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The Long Recall


The Eyes Say It by Jesse Gardner

In this sesquicentennial of the Civil War, The American Interest has been running The Long Recall, a history of the Civil War in “real time.” Drawing on original sources–newspapers, magazines, sermons–it summarizes the events of each day, and often provides some poetry, art, and culture in the context of the time.

The most striking thing about telling the history of the war this way is that it is presented without foresight: we know now the horrors of Antietam and Shilo, but in the early days of 1861, before Lincoln took office, the posturing secessionists and vacillating Buchanan administration could not imagine the path they were stepping onto. So far, we’ve read about the rumors of gun running to the South (smugglers arrested in New York City!), the reinforcement of Federal forts on the Southern coast (Major Robert Anderson of Fort Sumter became quite a media celebrity in the North), and the Peace Conference that sought to reach a compromise before Lincoln could take office. And not a shot has been fired yet: we’re still more than two months away from the bombardment of Fort Sumter.

When I read Thucydides in college, it was explained that the ancient Greeks had a different view of time than we have. We imagine ourselves moving forward on time’s river, faces to the future and the past receding behind us; we seldom glance over our shoulders. The ancients drifted down the same river backwards: blind to the future, but very much aware of the past, time could not be understood until it had gone by. I’m sure this is a gross over-simplification, but a useful one: the Whig interpretation of history, with its inescapable telos of freedom and progress, is the dominant one in the modern world, as much an axiom of the modern left as of the right.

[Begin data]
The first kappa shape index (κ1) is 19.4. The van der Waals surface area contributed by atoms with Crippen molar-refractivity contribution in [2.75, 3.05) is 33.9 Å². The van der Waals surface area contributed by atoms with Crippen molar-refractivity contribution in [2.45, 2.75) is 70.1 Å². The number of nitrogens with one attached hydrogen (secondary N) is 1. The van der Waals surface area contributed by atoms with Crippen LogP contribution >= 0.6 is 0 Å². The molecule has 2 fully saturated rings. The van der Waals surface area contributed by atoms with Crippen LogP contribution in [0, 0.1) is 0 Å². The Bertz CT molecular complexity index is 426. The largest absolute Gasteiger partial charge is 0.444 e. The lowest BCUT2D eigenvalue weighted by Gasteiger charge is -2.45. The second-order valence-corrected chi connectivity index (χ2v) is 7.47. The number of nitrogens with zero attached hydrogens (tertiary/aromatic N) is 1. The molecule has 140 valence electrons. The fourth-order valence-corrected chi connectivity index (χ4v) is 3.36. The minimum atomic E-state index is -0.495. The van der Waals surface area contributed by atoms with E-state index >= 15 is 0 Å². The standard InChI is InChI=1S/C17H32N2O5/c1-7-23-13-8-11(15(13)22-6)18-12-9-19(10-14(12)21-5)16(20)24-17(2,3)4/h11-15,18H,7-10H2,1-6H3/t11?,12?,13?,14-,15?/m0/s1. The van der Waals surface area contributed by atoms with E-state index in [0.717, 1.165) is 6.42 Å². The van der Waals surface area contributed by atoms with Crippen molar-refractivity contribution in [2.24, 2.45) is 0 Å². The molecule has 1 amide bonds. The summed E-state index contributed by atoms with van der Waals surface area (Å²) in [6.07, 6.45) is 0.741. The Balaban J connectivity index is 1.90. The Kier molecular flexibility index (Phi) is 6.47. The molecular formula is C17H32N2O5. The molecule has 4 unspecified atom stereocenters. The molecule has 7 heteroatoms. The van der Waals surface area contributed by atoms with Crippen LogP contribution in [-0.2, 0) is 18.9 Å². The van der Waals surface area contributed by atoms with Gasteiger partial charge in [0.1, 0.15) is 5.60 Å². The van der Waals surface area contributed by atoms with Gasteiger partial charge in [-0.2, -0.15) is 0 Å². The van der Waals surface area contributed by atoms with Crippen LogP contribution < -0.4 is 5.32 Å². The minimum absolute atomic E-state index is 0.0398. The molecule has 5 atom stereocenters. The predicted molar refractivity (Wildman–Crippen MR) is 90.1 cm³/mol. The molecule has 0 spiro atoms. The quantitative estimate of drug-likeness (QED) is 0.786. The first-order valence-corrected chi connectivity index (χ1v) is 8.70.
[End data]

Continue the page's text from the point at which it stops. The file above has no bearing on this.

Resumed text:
The Long Recall is a great antidote to the Whig interpretation, and of any attempt to squeeze history into a story of inevitability. Immersed in the events, trying to block out the foresight that 150 years have given us, we see that there were points all along the way when things could have been different: possibly better (opinion in Virginia was divided on secession, and had the Unionists won the debate there, the Confederacy would have lost much of its leadership and momentum); possibly worse (the Peace Convention could have ended with another compromise on slavery, and dragged out the sectional tensions for another decade even while avoiding immediate war). The way things actually happened wasn’t the result of the guiding hand of historical narrative, but of decisions made by people who couldn’t see the future.

When I try to explain history to the boys, I find myself telling it backwards. To understand Martin Luther King, Jr., you need to know more than a little about Reconstruction and Jim Crow; but that means talking about the Civil War, and the early compromises about slavery; and that ought to lead to a discussion of the Atlantic trade and why slavery came to the Americas to begin with. And so on and so on, backwards through time. The future is fuzzy, but the past is a sparkling if confusing constellation.

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